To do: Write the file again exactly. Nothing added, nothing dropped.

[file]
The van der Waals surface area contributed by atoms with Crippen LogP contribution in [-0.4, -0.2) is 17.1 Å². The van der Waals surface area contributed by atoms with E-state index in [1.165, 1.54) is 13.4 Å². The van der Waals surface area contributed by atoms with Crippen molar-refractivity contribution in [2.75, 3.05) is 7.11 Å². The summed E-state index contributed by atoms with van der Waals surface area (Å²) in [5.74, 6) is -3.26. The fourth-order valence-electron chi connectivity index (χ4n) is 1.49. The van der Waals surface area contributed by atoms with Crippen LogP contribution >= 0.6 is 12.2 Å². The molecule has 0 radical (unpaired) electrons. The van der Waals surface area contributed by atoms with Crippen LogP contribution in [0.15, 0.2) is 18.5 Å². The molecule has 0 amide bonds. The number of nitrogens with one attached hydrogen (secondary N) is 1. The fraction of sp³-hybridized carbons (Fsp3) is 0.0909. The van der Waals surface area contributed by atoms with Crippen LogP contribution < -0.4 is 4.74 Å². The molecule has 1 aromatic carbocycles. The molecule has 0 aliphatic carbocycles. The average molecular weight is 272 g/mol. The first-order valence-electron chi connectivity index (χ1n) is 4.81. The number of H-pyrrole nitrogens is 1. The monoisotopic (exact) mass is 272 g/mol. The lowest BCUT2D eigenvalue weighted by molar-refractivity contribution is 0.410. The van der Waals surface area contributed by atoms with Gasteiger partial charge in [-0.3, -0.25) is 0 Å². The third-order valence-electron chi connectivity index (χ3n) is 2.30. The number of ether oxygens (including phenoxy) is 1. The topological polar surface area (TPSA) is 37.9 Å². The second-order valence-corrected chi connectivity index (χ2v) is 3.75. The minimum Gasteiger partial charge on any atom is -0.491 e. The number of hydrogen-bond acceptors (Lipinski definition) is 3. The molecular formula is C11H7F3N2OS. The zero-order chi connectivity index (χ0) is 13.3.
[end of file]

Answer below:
The van der Waals surface area contributed by atoms with Crippen LogP contribution in [-0.4, -0.2) is 17.1 Å². The van der Waals surface area contributed by atoms with E-state index in [1.165, 1.54) is 13.4 Å². The van der Waals surface area contributed by atoms with Crippen molar-refractivity contribution in [2.75, 3.05) is 7.11 Å². The summed E-state index contributed by atoms with van der Waals surface area (Å²) in [5.74, 6) is -3.26. The fourth-order valence-electron chi connectivity index (χ4n) is 1.49. The van der Waals surface area contributed by atoms with Crippen LogP contribution >= 0.6 is 12.2 Å². The molecule has 0 radical (unpaired) electrons. The van der Waals surface area contributed by atoms with Crippen LogP contribution in [0.15, 0.2) is 18.5 Å². The molecule has 0 amide bonds. The number of nitrogens with one attached hydrogen (secondary N) is 1. The fraction of sp³-hybridized carbons (Fsp3) is 0.0909. The van der Waals surface area contributed by atoms with Crippen LogP contribution < -0.4 is 4.74 Å². The molecule has 1 aromatic carbocycles. The molecule has 0 aliphatic carbocycles. The average molecular weight is 272 g/mol. The first-order valence-electron chi connectivity index (χ1n) is 4.81. The number of H-pyrrole nitrogens is 1. The monoisotopic (exact) mass is 272 g/mol. The lowest BCUT2D eigenvalue weighted by molar-refractivity contribution is 0.410. The van der Waals surface area contributed by atoms with Gasteiger partial charge in [-0.3, -0.25) is 0 Å². The third-order valence-electron chi connectivity index (χ3n) is 2.30. The number of ether oxygens (including phenoxy) is 1. The topological polar surface area (TPSA) is 37.9 Å². The second-order valence-corrected chi connectivity index (χ2v) is 3.75. The minimum Gasteiger partial charge on any atom is -0.491 e. The number of hydrogen-bond acceptors (Lipinski definition) is 3. The molecular formula is C11H7F3N2OS. The zero-order chi connectivity index (χ0) is 13.3.